A little over a year into the pandemic, most professionals have more or less gotten a hang of how to make remote working work for them. In fact, one particular study published by the Harvard Business Review notes that knowledge workers became more productive after the lockdown helped them focus on tasks that really matter and required them to take responsibility for their own schedule. But even then, it can’t be denied that there’s still a lot of things business leaders can do to improve remote work from a management perspective. That being said, here are some tips on how you can better manage your remote teams.
Be smart about meetings
Meetings these days happen on different video conferencing platforms like Zoom, Google Meet, and many more. And while video chats have become an indispensable tool in keeping teams connected, the truth of the matter is they can be pretty tiring and draining most of the time. To alleviate ‘Zoom fatigue’, what business leaders can do is ensure that meetings are short, sweet, and focused. Thrive Global recommends putting a 30-minute cap on meetings to keep them meaningful and productive.
It would also be a good idea for you to have a set agenda, meeting guidelines, and a simple timetable for every matter that has to be discussed. When it comes to less formal meetings and virtual social events that are meant to help employees deal with self-isolation, make sure to keep them open, but not obligatory. If, for example, you are working with an introverted employee, you can ease their anxiety by making phone calls and emails an option alongside video calls.
Pay attention to your team’s financial wellbeing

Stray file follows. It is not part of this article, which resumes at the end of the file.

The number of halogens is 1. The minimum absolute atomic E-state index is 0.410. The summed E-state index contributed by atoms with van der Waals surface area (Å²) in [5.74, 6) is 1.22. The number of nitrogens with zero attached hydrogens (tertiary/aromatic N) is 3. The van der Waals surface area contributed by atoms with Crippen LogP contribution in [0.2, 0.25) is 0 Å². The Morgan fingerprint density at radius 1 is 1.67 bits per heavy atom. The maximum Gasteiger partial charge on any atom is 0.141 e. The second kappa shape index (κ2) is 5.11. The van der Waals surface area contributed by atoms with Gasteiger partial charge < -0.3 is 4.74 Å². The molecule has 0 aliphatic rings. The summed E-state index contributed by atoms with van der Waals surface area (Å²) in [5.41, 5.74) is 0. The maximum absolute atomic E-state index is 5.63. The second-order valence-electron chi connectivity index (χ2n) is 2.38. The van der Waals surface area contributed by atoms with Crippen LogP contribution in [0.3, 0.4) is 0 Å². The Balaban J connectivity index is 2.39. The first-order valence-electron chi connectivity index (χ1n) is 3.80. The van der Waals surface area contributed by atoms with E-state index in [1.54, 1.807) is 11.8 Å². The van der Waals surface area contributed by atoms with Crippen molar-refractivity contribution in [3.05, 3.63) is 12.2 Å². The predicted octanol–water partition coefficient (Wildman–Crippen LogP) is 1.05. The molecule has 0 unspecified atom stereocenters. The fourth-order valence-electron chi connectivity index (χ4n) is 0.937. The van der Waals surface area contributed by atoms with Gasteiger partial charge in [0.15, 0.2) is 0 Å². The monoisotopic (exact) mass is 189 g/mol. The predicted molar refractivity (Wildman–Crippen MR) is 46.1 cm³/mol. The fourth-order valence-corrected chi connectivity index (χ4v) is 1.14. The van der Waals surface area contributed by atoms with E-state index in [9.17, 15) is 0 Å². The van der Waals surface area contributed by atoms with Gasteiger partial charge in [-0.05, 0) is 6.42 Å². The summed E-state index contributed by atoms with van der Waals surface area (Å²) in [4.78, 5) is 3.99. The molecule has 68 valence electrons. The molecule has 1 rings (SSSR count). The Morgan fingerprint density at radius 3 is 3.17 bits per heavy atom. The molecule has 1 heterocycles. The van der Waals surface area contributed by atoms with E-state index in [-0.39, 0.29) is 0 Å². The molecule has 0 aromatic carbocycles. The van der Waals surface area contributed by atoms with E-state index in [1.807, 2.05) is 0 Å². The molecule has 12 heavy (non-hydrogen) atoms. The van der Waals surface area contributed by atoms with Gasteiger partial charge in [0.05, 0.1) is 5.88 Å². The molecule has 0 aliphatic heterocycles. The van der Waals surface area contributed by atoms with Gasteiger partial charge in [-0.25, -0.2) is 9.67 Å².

Employee financial stress has doubled since the pandemic began. In a survey conducted by John Hancock Retirement, the percentage of individuals reporting high levels of financial stress more than doubled from 11% pre-pandemic to 27% since the onset of the crisis. Aside from providing support packages and giving out cash bonuses for good, what business leaders can do is provide financial literacy workshops and budgeting advice.
Surprisingly, CNBC claims that 40% of Americans don’t actually know how credit works and a lot of people may find themselves relying on credit cards in dire financial times. Petal explains how your credit score relies on how much of your credit you use in relation to your total credit limit. This can be helpful when it comes to getting approved for a loan or credit card. By helping your team build healthy spending habits, they’re more likely to be more empowered and driven in the long run.
During this period of time, it helps to have realistic expectations of what can be achieved by your team. Inc. explains how clearly defining the scope of work, deadlines, and deliverables for each part of a project can help keep individual members focused. To avoid frustration on both sides, try to avoid micromanaging each member’s actions and allow them to work independently. As highlighted in our post ‘3 Ways to Keep Your Business Alive and Thriving’, it would also be good for entrepreneurs to listen to their team’s suggestions and insights about how they can be better managed.
Instead of prioritizing the number of hours worked and overall activity, keep an eye on the outcomes of their assigned tasks, so you can adjust if necessary. Try to keep communication lines clear, and encourage your remote team to ask questions that will give them access to any feedback that they need. Being culturally sensitive and using concise language can also help you clarify any complex details and ensure that everyone’s on the same page.
Overall, remote working is here to stay. To fully harness the multiple benefits it entails, you have to learn how to be smart about meetings, pay attention to your team’s financial wellbeing, and set aside some time to properly manage expectations.